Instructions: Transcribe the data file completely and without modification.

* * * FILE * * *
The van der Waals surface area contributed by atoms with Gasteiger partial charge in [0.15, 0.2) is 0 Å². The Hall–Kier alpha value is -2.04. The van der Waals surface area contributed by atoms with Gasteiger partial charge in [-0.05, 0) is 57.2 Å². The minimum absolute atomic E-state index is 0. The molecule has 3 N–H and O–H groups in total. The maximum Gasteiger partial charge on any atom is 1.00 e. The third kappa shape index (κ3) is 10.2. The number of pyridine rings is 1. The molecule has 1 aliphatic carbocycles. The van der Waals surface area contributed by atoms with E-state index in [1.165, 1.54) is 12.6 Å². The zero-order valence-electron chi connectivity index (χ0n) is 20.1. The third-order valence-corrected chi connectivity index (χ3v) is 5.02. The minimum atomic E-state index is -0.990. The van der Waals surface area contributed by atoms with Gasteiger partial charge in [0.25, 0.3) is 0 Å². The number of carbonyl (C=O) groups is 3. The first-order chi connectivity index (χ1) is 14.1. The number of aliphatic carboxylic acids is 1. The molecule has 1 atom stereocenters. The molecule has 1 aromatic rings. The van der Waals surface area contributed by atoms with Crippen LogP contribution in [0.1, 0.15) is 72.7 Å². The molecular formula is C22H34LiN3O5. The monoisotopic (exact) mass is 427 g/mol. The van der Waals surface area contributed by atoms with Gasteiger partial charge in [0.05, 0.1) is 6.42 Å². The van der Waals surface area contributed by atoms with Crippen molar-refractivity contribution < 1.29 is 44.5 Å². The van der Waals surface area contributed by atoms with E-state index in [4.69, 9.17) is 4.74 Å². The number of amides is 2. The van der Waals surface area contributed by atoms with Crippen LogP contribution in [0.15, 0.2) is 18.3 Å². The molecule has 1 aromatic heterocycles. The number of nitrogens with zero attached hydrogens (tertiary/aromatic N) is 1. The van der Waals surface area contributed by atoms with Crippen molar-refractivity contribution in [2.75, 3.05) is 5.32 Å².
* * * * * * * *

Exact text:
The van der Waals surface area contributed by atoms with Gasteiger partial charge in [0.15, 0.2) is 0 Å². The Hall–Kier alpha value is -2.04. The van der Waals surface area contributed by atoms with Gasteiger partial charge in [-0.05, 0) is 57.2 Å². The minimum absolute atomic E-state index is 0. The molecule has 3 N–H and O–H groups in total. The maximum Gasteiger partial charge on any atom is 1.00 e. The third kappa shape index (κ3) is 10.2. The number of pyridine rings is 1. The molecule has 1 aliphatic carbocycles. The van der Waals surface area contributed by atoms with E-state index in [1.165, 1.54) is 12.6 Å². The zero-order valence-electron chi connectivity index (χ0n) is 20.1. The third-order valence-corrected chi connectivity index (χ3v) is 5.02. The minimum atomic E-state index is -0.990. The van der Waals surface area contributed by atoms with Gasteiger partial charge in [0.25, 0.3) is 0 Å². The number of carbonyl (C=O) groups is 3. The first-order chi connectivity index (χ1) is 14.1. The number of aliphatic carboxylic acids is 1. The molecule has 1 atom stereocenters. The molecule has 1 aromatic rings. The van der Waals surface area contributed by atoms with Crippen LogP contribution in [0.1, 0.15) is 72.7 Å². The molecular formula is C22H34LiN3O5. The monoisotopic (exact) mass is 427 g/mol. The van der Waals surface area contributed by atoms with Gasteiger partial charge in [0.05, 0.1) is 6.42 Å². The van der Waals surface area contributed by atoms with Crippen molar-refractivity contribution < 1.29 is 44.5 Å². The van der Waals surface area contributed by atoms with E-state index in [4.69, 9.17) is 4.74 Å². The number of amides is 2. The van der Waals surface area contributed by atoms with Crippen LogP contribution in [0.15, 0.2) is 18.3 Å². The molecule has 1 aromatic heterocycles. The number of nitrogens with zero attached hydrogens (tertiary/aromatic N) is 1. The van der Waals surface area contributed by atoms with Crippen molar-refractivity contribution in [2.75, 3.05) is 5.32 Å².